Janice Winston, Red Cross Rock Star

By: Susan West

Janice Winston

Nearly everyone who dedicates their time and energy to volunteering can cite an event that put the American Red Cross on their radar. For Janice Winston, that moment came 31 years ago, in 1989, when her father passed away. At the time, her son was serving overseas in the military and needed to be notified of his grandfather’s death. Enter the SAF program, or Service to the Armed Forces. The SAF caseworker’s empathy and warmth left an indelible impression on Janice, and she decided then and there to serve the American Red Cross when she retired. 
A few years later saw the U.S. Middle East presence in Desert Shield and Desert Storm, and Janice acted on that promise to herself. She eased herself into volunteering with the Red Cross by supplying canteen refreshments and other items to soldiers during their Philly airport layovers. And that, as they say, was the beginning of a beautiful friendship. 

Around 2003, her service began in earnest with International Tracing, and over the years Janice has worn plenty of hats in the organization. Today she’s a Red Cross rock star—disaster responder, liaison to county emergency management agencies and FEMA Region III, and Red Cross rep for the Crescenz V.A. Medical Center in Philadelphia.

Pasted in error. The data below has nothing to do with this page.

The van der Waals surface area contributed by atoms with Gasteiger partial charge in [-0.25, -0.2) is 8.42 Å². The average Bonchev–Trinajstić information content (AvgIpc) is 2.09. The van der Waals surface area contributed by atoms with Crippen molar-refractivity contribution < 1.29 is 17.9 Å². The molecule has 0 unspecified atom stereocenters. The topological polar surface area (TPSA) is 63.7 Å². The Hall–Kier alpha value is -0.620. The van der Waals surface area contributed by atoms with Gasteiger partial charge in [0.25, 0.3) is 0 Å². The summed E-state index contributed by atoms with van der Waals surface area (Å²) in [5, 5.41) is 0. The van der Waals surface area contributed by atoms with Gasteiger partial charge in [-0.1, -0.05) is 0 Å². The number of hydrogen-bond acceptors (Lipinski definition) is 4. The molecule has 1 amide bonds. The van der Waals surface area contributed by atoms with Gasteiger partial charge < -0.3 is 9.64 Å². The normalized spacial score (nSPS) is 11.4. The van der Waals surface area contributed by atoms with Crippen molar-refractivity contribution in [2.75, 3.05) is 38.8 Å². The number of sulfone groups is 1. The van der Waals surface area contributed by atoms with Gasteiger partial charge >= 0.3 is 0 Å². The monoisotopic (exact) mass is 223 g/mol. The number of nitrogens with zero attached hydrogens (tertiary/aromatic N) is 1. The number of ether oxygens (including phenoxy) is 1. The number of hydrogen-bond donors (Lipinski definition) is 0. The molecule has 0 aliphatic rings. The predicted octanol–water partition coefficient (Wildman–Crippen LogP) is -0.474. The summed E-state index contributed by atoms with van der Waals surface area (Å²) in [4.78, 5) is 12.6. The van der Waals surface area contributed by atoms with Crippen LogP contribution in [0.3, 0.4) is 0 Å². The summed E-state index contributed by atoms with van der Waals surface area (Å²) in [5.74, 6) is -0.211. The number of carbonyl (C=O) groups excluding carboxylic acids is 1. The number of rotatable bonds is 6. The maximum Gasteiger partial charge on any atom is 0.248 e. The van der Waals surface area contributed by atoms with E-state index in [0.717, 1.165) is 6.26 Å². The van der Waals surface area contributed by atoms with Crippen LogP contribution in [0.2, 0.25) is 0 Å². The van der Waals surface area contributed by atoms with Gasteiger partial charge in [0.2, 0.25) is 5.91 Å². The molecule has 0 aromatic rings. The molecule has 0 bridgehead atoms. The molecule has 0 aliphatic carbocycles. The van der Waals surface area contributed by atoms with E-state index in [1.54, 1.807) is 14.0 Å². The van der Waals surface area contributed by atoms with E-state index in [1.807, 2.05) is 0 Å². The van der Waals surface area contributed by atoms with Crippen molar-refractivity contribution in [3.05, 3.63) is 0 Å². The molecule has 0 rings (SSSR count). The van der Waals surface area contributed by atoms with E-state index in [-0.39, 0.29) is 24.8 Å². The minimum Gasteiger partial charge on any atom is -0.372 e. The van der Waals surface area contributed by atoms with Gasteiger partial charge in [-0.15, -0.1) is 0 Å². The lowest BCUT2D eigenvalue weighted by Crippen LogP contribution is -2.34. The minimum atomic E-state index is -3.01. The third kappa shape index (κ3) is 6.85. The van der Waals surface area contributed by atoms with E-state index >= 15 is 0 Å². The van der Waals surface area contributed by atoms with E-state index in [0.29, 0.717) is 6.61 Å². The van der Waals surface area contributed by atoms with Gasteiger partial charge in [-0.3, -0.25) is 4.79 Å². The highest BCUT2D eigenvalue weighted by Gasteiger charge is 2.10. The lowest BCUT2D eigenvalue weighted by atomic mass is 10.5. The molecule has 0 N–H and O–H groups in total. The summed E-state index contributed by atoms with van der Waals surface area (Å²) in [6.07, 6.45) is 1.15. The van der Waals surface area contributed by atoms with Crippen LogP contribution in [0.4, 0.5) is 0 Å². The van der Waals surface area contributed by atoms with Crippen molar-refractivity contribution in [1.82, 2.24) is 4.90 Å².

Janice has a pile of awards and honors, but the certificate she treasures most, from John L. Kinsey School, was for using her Red Cross skills to save the life of a choking student. She’s also received grateful thanks from families for her efforts as a Service to the Armed Forces caseworker—inspired, of course, by that SAF volunteer who helped her back in 1989. 
More recently, one of her most fulfilling Red Cross projects was designing and presenting a Diversity and Inclusion seminar at the 2019 Red Cross Volunteer Leadership Conference. The trust in the room, the sharing of personal experiences, and the level of engagement, she says, was truly gratifying and made the presentation a success for all involved. Equally gratifying, she adds, is seeing more people of color volunteering and taking on leadership positions. As Black History Month continues, she says she’s humbled by the legacy of all who came before her, known and unknown, who sacrificed so much—including their lives—so people of color can vote and enjoy full recognition as citizens of the United States. 
Today, from her vantage point 30 years beyond that initial Red Cross encounter, Janice Winston has some sage advice for her younger self, and for all youth who are looking to leave their own legacy: “Give back as much as you can as soon as you can,” she says. “You will look back in life and love what you see. Nothing stays the same forever except the warm heart of a volunteer.” 

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